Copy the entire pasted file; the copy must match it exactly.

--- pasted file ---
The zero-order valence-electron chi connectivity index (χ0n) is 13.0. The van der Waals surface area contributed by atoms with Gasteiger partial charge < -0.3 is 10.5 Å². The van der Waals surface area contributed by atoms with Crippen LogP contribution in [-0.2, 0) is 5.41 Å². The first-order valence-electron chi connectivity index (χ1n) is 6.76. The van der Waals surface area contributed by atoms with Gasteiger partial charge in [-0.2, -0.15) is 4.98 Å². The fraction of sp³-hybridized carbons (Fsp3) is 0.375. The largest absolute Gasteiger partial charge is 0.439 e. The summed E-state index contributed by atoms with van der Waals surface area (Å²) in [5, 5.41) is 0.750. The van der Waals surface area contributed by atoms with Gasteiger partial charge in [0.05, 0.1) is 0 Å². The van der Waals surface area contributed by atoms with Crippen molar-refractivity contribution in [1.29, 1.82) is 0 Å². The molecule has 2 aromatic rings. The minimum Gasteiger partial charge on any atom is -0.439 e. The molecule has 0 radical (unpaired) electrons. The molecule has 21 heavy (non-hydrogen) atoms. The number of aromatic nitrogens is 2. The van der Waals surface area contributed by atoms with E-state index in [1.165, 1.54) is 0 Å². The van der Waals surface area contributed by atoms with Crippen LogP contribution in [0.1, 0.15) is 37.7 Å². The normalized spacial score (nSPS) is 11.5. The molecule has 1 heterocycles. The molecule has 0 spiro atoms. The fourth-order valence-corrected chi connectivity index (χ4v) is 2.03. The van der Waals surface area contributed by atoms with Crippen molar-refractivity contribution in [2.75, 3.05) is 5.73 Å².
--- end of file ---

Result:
The zero-order valence-electron chi connectivity index (χ0n) is 13.0. The van der Waals surface area contributed by atoms with Gasteiger partial charge < -0.3 is 10.5 Å². The van der Waals surface area contributed by atoms with Crippen LogP contribution in [-0.2, 0) is 5.41 Å². The first-order valence-electron chi connectivity index (χ1n) is 6.76. The van der Waals surface area contributed by atoms with Gasteiger partial charge in [-0.2, -0.15) is 4.98 Å². The fraction of sp³-hybridized carbons (Fsp3) is 0.375. The largest absolute Gasteiger partial charge is 0.439 e. The summed E-state index contributed by atoms with van der Waals surface area (Å²) in [5, 5.41) is 0.750. The van der Waals surface area contributed by atoms with Gasteiger partial charge in [0.05, 0.1) is 0 Å². The van der Waals surface area contributed by atoms with Crippen molar-refractivity contribution in [1.29, 1.82) is 0 Å². The molecule has 2 aromatic rings. The minimum Gasteiger partial charge on any atom is -0.439 e. The molecule has 0 radical (unpaired) electrons. The molecule has 21 heavy (non-hydrogen) atoms. The number of aromatic nitrogens is 2. The van der Waals surface area contributed by atoms with E-state index in [1.165, 1.54) is 0 Å². The van der Waals surface area contributed by atoms with Crippen LogP contribution in [0.1, 0.15) is 37.7 Å². The normalized spacial score (nSPS) is 11.5. The molecule has 1 heterocycles. The molecule has 0 spiro atoms. The fourth-order valence-corrected chi connectivity index (χ4v) is 2.03. The van der Waals surface area contributed by atoms with Crippen molar-refractivity contribution in [2.75, 3.05) is 5.73 Å².